Or, more specifically, his supporters were Florida Democrats. During the 2000 election, all five major networks called the state of Florida for Democratic candidate Al Gore at 7 p.m. EST, despite the fact that the panhandle of the state actually falls in the Central time zone, meaning that polls there would remain open for another hour. Theoretically, the fact that Gore was the presumed winner could've discouraged Democrats in the panhandle from heading out to the polls, since their candidate had already carried the state. Gore ended up losing Florida by a total of 537 votes. Could Tuesday night's "Idol" telecast — in which all three judges basically crowned Archuleta as the "Idol" champ before polls had even opened — have had the same effect? Were Archuleta fans discouraged from voting because they assumed he already had the competition in the bag?
4. He Has a Creepy Stage Dad
There's no nice way to say this: Arch's dad gave pretty much everyone the heebie-jeebies (the goatee, the hat, the resemblance to Kevin Pollak in "The Usual Suspects") and his constant presence — not to mention the rumors that his brazen careerism made Joan Crawford and Dina Lohan look like concerned, caring parents — ruined the whole "diamond in the rough" thing for his son. Instead, many came to see Archuleta as a robotic singing machine that had been trained (forced?) to perform since the age of 12 (you know, when he was on "Star Search") by his taskmaster father. And when [article id="1587432"]"Idol" producers banned his father from the backstage area[/article], well, let's just say that didn't help matters any.
5. He Was One-Dimensional
In the end, the biggest knock against Archuleta was that he never showed he had range outside the majestic world of balladry. His choices of songs never strayed much from tried-and-true schmaltz (Robbie Williams' "Angels," the Beatles' "The Long and Winding Road," Neil Diamond's "America"), and when he did try to stretch things a bit, the results were disastrous, like his take on Chris Brown's "With You." While all this may have made him a mortal lock for the cats-and-cardigans set, it didn't endear him much to anyone between the ages of 12 and 40. There's a reason the show isn't called "Adult Contemporary Idol."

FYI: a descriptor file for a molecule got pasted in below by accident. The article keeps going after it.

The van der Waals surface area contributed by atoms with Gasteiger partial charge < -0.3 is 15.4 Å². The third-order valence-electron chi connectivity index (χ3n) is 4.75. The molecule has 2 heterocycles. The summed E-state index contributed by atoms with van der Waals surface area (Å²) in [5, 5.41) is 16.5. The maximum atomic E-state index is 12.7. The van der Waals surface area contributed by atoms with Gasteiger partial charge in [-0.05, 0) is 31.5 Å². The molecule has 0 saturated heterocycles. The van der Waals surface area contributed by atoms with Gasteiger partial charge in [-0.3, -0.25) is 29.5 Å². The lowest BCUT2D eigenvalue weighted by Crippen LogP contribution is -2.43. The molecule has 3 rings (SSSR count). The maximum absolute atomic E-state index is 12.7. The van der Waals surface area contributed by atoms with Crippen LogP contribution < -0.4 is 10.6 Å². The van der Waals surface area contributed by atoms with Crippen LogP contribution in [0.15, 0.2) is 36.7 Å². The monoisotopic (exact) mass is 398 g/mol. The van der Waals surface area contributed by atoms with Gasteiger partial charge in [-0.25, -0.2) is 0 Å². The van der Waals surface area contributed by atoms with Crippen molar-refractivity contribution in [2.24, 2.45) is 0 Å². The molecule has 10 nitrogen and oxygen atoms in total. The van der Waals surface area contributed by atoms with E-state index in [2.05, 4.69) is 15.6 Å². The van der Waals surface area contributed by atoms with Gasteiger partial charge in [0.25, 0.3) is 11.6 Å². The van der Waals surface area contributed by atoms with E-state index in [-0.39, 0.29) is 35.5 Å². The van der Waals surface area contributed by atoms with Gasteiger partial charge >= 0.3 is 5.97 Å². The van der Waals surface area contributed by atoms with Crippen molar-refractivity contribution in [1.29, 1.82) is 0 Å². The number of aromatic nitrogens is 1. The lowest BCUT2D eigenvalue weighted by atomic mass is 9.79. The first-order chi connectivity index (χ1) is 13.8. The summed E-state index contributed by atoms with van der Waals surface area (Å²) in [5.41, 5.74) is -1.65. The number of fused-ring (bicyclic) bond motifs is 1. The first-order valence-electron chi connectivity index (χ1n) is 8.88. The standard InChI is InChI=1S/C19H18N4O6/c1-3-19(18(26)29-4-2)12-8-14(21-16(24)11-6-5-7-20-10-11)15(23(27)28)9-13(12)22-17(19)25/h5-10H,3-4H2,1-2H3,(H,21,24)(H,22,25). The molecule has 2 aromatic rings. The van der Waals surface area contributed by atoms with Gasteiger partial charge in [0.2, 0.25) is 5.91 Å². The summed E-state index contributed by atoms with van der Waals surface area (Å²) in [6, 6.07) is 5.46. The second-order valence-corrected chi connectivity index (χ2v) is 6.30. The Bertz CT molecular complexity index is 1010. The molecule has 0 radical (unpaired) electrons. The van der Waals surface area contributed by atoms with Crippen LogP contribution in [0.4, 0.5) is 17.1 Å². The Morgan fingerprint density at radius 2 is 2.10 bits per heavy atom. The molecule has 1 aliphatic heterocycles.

But even though he didn't win "Idol," that doesn't mean that the future isn't bright for Archuleta. His demeanor and looks seem tailor-made for the Miley Cyrus/ Jonas Brothers/ tween machine, and his big, booming voice could also make him a Josh Groban-level hit with older fans, [article id="1587893"]as many industry insiders agree[/article]. So, while today might seem dark, we urge you to step back from the ledge, Archie fans. We suspect the kid will end up all right.
What did you think of the finale? Head to YouRHere.MTV.com to upload your video reactions to Cook's big win, and check out what other "Idol" fanatics are saying!
Plus, you can get your "Idol" fix on MTV News' [article id="1486475"]"American Idol" page[/article], where you'll find all the latest news, interviews and opinions. And relive six seasons of "Idol" hot messes and high notes in six minutes with our [article id="1581836"]video timeline[/article].